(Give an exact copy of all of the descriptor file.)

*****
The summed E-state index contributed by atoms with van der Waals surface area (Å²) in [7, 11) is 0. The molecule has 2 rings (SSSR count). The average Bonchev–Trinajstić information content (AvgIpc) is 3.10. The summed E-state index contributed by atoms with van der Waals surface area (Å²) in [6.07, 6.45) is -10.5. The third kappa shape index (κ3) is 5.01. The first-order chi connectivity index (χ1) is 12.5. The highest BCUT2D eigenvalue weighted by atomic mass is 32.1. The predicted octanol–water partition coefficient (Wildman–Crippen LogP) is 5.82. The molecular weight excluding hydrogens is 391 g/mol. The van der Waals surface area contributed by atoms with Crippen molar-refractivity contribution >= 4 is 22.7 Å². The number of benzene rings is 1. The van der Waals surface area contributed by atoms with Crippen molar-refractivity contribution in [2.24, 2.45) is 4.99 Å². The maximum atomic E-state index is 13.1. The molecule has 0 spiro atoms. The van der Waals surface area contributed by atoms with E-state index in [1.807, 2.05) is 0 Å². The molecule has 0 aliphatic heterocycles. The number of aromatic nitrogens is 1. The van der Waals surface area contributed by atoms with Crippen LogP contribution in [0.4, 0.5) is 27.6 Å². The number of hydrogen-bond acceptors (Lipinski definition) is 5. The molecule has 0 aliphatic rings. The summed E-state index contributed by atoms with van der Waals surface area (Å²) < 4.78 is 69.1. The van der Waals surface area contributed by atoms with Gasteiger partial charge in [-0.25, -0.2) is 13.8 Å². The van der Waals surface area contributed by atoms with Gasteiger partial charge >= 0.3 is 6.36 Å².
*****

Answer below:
The summed E-state index contributed by atoms with van der Waals surface area (Å²) in [7, 11) is 0. The molecule has 2 rings (SSSR count). The average Bonchev–Trinajstić information content (AvgIpc) is 3.10. The summed E-state index contributed by atoms with van der Waals surface area (Å²) in [6.07, 6.45) is -10.5. The third kappa shape index (κ3) is 5.01. The first-order chi connectivity index (χ1) is 12.5. The highest BCUT2D eigenvalue weighted by atomic mass is 32.1. The predicted octanol–water partition coefficient (Wildman–Crippen LogP) is 5.82. The molecular weight excluding hydrogens is 391 g/mol. The van der Waals surface area contributed by atoms with Crippen molar-refractivity contribution >= 4 is 22.7 Å². The number of benzene rings is 1. The van der Waals surface area contributed by atoms with Crippen molar-refractivity contribution in [2.24, 2.45) is 4.99 Å². The maximum atomic E-state index is 13.1. The molecule has 0 spiro atoms. The van der Waals surface area contributed by atoms with E-state index in [1.807, 2.05) is 0 Å². The molecule has 0 aliphatic heterocycles. The number of aromatic nitrogens is 1. The van der Waals surface area contributed by atoms with Crippen LogP contribution in [0.4, 0.5) is 27.6 Å². The number of hydrogen-bond acceptors (Lipinski definition) is 5. The molecule has 0 aliphatic rings. The summed E-state index contributed by atoms with van der Waals surface area (Å²) < 4.78 is 69.1. The van der Waals surface area contributed by atoms with Gasteiger partial charge in [-0.25, -0.2) is 13.8 Å². The van der Waals surface area contributed by atoms with Gasteiger partial charge >= 0.3 is 6.36 Å².